# Clpfd - when the 'label()' is necessary? - newbie question

Hello Everybody

I’m the clpfd newbie and I try to use it to solve the fraction problem from the YT movie:

I’m using: SWI-Prolog version 8.3.17 (but I think it is not very important)
I want the code to give me the exact solution: X = 7, Y = 3

and I’ve found that the code:

(5*X + 3) * (2*Y+1) #= 38*X, [X,Y] ins 3..8.

prints that answer, but the code:

(5*X + 3) * (2*Y+1) #= 38*X, [X,Y] ins 1..10.

does NOT - it requires the label() to be added to work this way…
as here:

(5*X + 3) * (2*Y+1) #= 38*X, [X,Y] ins 1..10, label([X,Y]).

and I do not understand, when the label() is necessary, and when it is optional???
why the first version of my code works ‘out of the box’ and the second doesn’t?

1 Like

label/1 tells CLP(FD) to find solutions for the given attributed variables; sometimes it isn’t needed, because it’s able to deduce what the solutions are just in the process of setting up the constraints & simplifying.

I’m not sure why changing the domain of X and Y here make it able to deduce the solution right away though; presumably some arcana in the depths of that library…in any case, I always use label/1 (or more typically labeling/2, to specify a search strategy, which can make it find a solution much faster) when dealing with CLP(FD).

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Same here but I found this which may help those seeking a more exact understanding.

?- (5*X + 3) * (2*Y+1) #= 38*X, [X,Y] ins -1..10,label([X,Y]).
X = -1,
Y = 9 ;
X = 7,
Y = 3 ;
false.
1 Like

See with [X,Y] ins 3..9. Try it online! In this case, the propagator narrows X down to 7..9 and Y to 3..4. So my understanding is that with [X,Y] ins 3..8, the propagator was able to narrow one of X or Y down to a single value, after which it deduced the other.

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You have performed some arithmetic ‘by hand’, I think, after you found that

?- (5+3//M)*(N+1//2)#=19.
false.

But there is clpBNR, available as a pack, that is able to solve the problem more directly. For instance

?- [library(clpBNR)].
% *** clpBNR v0.9.8alpha ***.
true.

?- [M,N]::integer(0,100),{(5+3/M)*(N+1/2)==19}.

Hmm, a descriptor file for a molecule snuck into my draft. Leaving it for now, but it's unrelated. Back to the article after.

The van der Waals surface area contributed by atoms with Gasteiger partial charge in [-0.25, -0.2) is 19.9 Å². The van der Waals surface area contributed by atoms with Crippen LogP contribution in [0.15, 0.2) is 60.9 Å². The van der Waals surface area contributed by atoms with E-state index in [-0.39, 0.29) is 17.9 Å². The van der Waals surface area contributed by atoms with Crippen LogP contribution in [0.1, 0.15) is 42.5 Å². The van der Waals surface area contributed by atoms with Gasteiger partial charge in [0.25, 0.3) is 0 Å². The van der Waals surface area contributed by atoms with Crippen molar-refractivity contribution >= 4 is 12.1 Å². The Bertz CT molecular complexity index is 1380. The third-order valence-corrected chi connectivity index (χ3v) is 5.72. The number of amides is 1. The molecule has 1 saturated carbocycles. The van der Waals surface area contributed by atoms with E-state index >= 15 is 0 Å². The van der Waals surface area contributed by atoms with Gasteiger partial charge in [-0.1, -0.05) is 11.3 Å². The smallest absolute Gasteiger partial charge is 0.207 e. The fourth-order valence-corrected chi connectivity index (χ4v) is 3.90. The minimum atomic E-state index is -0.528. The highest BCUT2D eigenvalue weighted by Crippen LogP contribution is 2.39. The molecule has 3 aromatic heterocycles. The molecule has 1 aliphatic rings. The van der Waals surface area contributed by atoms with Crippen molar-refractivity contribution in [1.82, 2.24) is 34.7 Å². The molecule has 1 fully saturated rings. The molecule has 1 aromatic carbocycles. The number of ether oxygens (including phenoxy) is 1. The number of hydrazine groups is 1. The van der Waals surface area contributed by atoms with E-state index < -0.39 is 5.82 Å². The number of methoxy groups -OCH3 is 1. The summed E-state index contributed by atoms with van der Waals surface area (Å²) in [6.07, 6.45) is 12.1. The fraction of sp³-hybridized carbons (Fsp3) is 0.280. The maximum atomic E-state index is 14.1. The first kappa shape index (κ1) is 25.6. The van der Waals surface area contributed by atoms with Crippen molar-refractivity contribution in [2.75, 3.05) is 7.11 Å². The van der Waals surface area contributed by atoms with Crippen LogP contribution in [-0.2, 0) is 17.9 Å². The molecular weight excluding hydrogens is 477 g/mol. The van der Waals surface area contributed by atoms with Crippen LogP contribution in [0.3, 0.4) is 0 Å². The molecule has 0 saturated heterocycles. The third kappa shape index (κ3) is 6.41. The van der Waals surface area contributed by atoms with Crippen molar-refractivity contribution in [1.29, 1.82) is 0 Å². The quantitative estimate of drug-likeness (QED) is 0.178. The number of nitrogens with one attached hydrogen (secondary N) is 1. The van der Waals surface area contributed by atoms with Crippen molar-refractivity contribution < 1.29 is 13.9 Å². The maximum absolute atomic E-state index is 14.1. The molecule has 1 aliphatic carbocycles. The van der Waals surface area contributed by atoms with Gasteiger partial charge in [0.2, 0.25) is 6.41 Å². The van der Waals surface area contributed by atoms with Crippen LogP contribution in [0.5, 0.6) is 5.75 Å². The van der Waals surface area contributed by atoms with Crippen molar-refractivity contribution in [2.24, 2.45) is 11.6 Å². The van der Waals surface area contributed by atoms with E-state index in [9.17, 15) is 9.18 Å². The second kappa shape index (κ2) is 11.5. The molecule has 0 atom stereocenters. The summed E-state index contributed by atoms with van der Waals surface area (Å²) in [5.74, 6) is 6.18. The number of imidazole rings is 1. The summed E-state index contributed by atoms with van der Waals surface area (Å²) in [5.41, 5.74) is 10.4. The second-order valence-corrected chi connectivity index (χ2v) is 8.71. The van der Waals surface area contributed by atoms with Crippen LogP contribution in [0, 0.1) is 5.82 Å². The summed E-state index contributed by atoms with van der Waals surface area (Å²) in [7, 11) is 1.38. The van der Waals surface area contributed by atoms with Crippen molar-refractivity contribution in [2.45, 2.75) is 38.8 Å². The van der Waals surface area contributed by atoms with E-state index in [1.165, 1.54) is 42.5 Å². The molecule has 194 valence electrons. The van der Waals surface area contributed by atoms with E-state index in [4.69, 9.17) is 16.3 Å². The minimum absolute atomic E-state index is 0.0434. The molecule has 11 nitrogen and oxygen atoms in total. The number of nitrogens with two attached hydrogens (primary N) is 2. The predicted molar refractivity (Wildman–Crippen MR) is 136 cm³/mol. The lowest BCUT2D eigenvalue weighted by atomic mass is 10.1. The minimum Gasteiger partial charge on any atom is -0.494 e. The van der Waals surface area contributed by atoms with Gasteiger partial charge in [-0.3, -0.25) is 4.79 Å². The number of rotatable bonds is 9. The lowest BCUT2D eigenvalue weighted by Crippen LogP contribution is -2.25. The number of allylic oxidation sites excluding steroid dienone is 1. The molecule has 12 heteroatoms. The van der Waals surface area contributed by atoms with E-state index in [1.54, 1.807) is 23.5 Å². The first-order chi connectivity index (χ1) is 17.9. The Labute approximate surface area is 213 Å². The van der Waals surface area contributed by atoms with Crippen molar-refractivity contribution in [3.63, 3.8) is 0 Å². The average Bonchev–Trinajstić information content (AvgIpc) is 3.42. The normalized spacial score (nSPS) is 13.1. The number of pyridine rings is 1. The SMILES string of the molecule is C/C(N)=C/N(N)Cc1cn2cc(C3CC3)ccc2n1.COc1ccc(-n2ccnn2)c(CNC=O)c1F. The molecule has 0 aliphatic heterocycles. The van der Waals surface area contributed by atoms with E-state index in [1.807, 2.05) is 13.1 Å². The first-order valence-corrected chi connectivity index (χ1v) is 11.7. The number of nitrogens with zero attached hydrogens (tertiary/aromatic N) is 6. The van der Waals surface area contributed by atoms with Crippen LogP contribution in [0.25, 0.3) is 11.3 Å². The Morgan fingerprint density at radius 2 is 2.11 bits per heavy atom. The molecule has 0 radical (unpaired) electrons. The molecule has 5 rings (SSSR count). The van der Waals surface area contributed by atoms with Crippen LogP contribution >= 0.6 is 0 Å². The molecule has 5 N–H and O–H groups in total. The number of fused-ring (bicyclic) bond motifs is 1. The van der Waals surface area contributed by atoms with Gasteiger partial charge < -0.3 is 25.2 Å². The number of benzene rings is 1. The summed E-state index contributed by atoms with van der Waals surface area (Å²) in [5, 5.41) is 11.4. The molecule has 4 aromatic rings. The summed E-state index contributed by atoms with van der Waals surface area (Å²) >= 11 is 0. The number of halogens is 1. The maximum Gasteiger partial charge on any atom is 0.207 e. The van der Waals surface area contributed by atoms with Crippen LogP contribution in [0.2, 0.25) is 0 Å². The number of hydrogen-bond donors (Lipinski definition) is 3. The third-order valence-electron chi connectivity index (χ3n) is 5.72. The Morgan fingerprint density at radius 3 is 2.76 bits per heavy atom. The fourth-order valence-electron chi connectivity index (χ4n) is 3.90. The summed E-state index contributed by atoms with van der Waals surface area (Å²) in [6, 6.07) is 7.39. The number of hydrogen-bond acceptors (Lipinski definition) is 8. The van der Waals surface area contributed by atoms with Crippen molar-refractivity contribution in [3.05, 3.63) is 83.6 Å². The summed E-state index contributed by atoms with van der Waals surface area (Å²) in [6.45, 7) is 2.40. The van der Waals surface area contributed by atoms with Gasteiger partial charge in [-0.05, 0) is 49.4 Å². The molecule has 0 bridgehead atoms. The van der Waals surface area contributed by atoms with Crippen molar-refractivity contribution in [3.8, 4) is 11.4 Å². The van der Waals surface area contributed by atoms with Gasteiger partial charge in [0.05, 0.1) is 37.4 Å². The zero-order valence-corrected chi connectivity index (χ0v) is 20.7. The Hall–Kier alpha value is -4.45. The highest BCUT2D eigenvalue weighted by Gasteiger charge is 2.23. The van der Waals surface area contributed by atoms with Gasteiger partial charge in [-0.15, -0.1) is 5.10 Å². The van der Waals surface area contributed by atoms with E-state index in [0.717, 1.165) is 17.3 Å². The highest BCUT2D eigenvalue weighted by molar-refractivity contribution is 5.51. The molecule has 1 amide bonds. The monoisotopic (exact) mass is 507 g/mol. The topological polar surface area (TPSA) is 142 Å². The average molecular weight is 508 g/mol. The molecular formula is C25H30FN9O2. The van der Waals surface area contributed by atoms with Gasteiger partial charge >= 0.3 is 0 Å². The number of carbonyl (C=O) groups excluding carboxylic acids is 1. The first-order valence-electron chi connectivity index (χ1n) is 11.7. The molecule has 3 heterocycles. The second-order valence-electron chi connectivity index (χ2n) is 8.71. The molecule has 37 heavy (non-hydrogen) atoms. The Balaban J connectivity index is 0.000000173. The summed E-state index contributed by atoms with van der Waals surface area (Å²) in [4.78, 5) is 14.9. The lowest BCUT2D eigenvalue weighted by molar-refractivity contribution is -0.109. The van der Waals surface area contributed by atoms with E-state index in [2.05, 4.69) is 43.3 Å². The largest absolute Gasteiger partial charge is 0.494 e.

M = 7,
N = 3.

Or better

?- [M,N]::integer,{(5+3/M)*(N+1/2)==19},solve([M,N]).
M = -1,
N = 9 ;
M = 7,
N = 3.

BTW, it’s a pity that the video has such a misleading header. The formula they use as header is indeed

?- [M,N]::integer(0,100),{(5*3/M)*(N*1/2)==19}.
M::integer(0, 30),
N::integer(0, 76).

Now the counterpart of your (fully legitimate!) question could be: why clpBNR doesn’t simply tell us there is no solution ? Seems to be because there are solutions, even for the misleading formula:

?- [M,N]::integer,{(5*3/M)*(N*1/2)==19},solve([M,N]).
M = -28443787120234710,
N = -72057594037927932 ;
M = -28443787120234695,
N = -72057594037927894 ;
...
1 Like

Another way of thinking about this is that label/1 forces CLP(FD) to enumerate all the possible values by backtracking. Sometimes, this is needed because there’s no other way of getting a solution; but sometimes it causes a large increase in computation time. In general, you should use label/1 only as a “last resort” for getting a solution because of the potential increase in compute time.

True, in fact there are multiple solutions on the range 0..100. That’s one of the uses for “labeling” in clpBNR, to separate those solutions:

?- [M,N]::integer(0,100),{(5*3/M)*(N*1/2)==19},solve(M).
M = N, N = 0 ;
M = 15,
N = 38 ;
M = 30,
N = 76.

So the interval answers from the first query includes all the possible solutions. solve just applies additional constraints in order to separate the solutions. The interesting one is the first: M = N, N = 0. This is presented as a solution because the clpBNR constraint solver cannot disprove that this is a solution (0/0 is undefined).

To get back to the original poster’s question, the general answer (I don’t know much about clpfd internals) is that most constraint systems depend on imperfect/incomplete constraint propagation mechanisms usually because better ones are too computationally expensive. So it’s often necessary to combine them with search strategies like label (and solve). But it is problem dependent; the only way to find out is by trying it.

Also note that it’s easy to implement your own search strategy, e g, in this case between(0,100,M) might do the job just as well.

2 Likes

@ridgeworks , thank you very much for clpBNR, it is very well done and well documented. I didn’t know about it until @CapelliC mentioned it. Really appreciate your contribution. Perhaps it should be added to SWI-Prolog.

@jamesnvc, @EricGT, @kritixilithos, @CapelliC, @peter.ludemann, @ridgeworks - thank you very much for all the answers, clarifications, and info about the clpBNR library

kind regards